A 90-day emergency contingency plan to help civilians in Syria has been drawn up by the United Nations on Thursday amid visits from humanitarian officials who have expressed concern over “devastated” Syrian cities.
The plan includes readying food stocks for 1.5 million people deprived of basic supplies after nearly a year of conflict which has resulted in more than 8,500 civilian deaths during Syrian President Bashar al-Assad’s crackdown on a popular uprising.
“More needs to be done,” John Ging of the U.N. Office for the Coordination of Humanitarian Affairs (OCHA) told a one-day Syria Humanitarian Forum on Thursday. “There is a huge amount of concern.
“The U.N. side of the humanitarian community is looking at the process of additional food stocks pre-positioned to target 1.5 million people,” said Ging, who is chairing the meeting.
U.N. humanitarian chief Valerie Amos said on Thursday that the Baba Amro district of the Syrian city of Homs was devastated by an assault by government forces and the fate of people who live there was unclear.
“The devastation there is significant, that part of Homs is completely destroyed and I am concerned to know what has happened to the people who live in that part of the city,” Amos told Reuters TV after leaving a meeting with ministers in Damascus.
Amos, a Briton, is the first senior international figure to visit Baba Amro since the government launched its assault against opponents of President Bashar al-Assad.
Annan warns against more force
Meanwhile, United Nations and Arab League special envoy to Syria Kofi Annan warned on Thursday that further militarization in Syria will worsen the conflict.
“I believe futher militarisation will make the situation worse,” Annan told reporters in Cairo after talks with Arab League Secretary General Nabil al-Arabi.
He warned of “the possible impact of Syria on the region if there is any miscalculation.”
“I hope that no one is very seriously thinking of using force in this situation,” he said, adding that diplomatic efforts should be kept up.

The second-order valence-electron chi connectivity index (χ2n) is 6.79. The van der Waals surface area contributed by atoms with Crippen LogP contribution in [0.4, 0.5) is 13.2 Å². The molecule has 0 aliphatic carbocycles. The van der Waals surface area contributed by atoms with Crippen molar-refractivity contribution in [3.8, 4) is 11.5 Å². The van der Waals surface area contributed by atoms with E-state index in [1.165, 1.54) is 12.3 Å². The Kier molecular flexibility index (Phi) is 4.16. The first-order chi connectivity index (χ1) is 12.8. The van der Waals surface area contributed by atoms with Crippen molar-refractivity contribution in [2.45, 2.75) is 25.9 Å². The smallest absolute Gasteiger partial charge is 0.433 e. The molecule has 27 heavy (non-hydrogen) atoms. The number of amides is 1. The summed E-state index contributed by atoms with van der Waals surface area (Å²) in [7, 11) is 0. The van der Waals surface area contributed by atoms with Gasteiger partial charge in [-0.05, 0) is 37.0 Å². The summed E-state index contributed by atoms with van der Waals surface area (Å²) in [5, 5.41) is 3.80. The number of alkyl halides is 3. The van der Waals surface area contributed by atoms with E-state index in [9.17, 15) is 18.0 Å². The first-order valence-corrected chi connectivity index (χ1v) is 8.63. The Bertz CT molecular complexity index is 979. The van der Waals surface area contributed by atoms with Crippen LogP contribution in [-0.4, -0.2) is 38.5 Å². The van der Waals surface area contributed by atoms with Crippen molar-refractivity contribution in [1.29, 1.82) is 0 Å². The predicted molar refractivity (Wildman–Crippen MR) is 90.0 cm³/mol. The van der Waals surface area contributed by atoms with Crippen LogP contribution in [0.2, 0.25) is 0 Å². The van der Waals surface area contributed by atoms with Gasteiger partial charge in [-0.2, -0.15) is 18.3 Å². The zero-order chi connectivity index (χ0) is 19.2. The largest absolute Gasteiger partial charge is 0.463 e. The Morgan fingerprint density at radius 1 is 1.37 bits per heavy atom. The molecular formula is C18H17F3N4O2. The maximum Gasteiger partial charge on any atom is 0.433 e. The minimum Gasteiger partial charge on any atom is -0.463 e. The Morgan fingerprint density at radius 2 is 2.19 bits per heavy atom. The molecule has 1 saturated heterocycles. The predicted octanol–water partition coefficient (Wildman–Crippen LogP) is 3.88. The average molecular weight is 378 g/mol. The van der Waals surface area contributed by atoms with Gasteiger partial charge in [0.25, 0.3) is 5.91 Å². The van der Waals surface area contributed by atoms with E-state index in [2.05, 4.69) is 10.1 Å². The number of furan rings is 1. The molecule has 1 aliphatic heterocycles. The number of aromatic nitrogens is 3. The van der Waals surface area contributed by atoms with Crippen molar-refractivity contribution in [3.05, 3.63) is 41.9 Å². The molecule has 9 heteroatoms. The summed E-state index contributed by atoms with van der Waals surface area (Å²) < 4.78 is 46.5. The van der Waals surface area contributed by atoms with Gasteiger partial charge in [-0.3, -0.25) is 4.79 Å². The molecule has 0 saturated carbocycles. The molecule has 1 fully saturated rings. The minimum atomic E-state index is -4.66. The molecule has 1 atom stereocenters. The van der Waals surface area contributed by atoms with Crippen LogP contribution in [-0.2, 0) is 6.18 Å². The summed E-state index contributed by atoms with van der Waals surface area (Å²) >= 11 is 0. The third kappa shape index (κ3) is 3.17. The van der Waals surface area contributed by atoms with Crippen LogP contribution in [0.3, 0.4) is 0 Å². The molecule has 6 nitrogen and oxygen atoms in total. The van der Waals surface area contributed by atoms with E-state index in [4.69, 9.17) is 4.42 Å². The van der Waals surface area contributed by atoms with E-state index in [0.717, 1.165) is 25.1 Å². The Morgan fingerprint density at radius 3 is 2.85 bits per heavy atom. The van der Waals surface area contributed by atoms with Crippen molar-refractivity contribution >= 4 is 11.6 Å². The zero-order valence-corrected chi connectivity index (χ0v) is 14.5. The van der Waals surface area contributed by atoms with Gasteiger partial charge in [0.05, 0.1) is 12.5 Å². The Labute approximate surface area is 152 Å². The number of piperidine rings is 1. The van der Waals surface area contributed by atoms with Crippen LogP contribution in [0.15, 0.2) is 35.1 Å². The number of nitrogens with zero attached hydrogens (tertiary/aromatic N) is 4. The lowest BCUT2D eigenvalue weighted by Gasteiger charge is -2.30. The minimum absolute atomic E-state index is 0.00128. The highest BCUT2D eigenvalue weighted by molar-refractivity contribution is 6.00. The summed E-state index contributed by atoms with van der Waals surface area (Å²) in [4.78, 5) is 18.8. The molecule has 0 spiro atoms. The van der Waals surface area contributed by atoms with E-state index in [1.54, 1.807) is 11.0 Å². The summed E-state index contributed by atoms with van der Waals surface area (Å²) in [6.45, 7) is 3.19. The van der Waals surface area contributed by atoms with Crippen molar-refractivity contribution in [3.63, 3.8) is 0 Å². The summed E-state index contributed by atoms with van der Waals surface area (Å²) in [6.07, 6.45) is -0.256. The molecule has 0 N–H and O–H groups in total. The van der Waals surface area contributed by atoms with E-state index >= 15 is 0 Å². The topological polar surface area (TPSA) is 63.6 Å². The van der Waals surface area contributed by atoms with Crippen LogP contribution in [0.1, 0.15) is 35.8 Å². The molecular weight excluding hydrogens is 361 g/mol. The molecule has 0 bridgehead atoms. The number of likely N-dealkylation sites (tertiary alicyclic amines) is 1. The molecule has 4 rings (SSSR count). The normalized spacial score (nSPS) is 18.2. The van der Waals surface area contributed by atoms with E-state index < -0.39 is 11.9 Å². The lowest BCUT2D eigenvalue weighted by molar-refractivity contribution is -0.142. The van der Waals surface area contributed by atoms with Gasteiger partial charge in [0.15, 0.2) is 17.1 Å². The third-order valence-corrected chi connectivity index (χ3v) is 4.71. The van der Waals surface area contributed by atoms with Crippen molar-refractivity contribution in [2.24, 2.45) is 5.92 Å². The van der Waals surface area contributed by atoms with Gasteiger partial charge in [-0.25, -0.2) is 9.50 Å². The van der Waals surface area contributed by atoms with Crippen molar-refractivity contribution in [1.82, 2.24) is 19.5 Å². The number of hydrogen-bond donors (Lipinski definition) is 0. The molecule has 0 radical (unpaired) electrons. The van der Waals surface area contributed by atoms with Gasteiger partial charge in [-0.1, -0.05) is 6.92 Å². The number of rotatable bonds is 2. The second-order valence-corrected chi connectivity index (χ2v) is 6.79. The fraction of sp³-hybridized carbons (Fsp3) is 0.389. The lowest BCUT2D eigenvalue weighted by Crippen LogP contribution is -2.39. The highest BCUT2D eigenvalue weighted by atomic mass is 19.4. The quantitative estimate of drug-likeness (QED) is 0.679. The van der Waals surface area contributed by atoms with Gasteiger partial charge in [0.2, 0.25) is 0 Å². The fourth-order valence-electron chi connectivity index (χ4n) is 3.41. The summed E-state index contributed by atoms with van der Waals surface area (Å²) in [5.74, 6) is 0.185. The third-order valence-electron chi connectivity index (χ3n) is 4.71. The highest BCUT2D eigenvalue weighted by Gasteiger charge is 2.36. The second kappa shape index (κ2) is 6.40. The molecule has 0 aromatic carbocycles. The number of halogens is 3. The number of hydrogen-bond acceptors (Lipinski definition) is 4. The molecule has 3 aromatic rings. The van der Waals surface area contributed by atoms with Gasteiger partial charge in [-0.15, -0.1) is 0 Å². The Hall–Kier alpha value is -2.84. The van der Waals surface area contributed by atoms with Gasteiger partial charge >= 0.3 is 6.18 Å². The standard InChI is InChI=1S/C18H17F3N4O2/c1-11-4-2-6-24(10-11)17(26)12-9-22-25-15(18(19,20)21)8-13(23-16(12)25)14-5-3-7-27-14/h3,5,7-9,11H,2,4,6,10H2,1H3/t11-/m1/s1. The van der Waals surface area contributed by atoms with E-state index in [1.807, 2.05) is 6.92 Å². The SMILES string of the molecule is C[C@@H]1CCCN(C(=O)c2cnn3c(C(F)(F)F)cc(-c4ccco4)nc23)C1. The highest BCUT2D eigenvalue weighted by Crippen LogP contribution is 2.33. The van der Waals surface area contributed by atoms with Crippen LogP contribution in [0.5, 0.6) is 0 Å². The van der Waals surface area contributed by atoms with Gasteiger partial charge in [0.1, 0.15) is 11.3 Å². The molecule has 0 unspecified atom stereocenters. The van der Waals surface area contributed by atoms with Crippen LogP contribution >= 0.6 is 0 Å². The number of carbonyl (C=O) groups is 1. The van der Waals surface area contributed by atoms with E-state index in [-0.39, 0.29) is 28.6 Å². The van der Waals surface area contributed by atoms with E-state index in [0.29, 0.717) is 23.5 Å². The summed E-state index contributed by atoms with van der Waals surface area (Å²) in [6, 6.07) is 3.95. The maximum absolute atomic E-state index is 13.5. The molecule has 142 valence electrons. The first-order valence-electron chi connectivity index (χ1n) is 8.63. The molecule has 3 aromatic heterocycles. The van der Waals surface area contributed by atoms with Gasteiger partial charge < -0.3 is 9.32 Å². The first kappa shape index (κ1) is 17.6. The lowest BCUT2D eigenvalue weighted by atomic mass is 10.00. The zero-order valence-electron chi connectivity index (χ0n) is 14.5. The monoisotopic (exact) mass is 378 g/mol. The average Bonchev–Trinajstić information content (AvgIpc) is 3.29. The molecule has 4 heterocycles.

“We have to be careful that we don’t introduce a medicine that is worse than the disease,” Annan said.
He called on “the Syrian opposition to come together to work with us to find a solution that will respect the aspirations of the Syrian people.”
Annan has been holding talks in the Egyptian capital ahead of a trip to Damascus he said was now set for Saturday.
“We will do whatever we can to urge and press the cessation of hostilities and an end to the killing and violence,” he said earlier, ahead of talks with Egyptian Foreign Minister Mohammed Amr.
“But of course the ultimate solution lies in the political settlement,” he said.
Annan and his deputy former Palestinian foreign minister Nasser al-Qudwa, who will head to Damascus on Saturday, are acting under a UN General Assembly mandate as well as Arab League resolutions on the crisis.
A U.N. General Assembly resolution passed on February 16 demands that Syria “cease all violence and protect its population,” free everyone detained in connection with the unrest, withdraw troops from urban areas and guarantee freedom of demonstration.
It also insists on “full and unhindered access and movement” for a currently suspended Arab League observer mission and international news media “to determine the truth about the situation on the ground.”
Damascus has welcomed the visit by Annan and Qudwa.
The International Committee of the Red Cross (ICRC), the only international agency to deploy aid workers in Syria, also took part in the meeting that lasted three hours.
“The political process is getting very complicated but the Syrian people cannot wait. Humanitarians have to step in,” Claus Sorensen, director general of the European Union’s aid department ECHO, told the talks.
“The purpose of this meeting is to give an answer to the immediate suffering ... It is about getting access, access and access - that is a precondition for actually providing any type of relief,” he said.
Hamoui, Syria’s ambassador to the U.N. in Geneva, said the forum had been convened “contrary to the U.N. Charter.”
“Syria is not undergoing a humanitarian crisis,” Hamoui said, accusing some media of trying to “prepare the ground for foreign military intervention”.
“Today we are exporting products of industry and agriculture, and livestock as well to most countries of the region,” he said.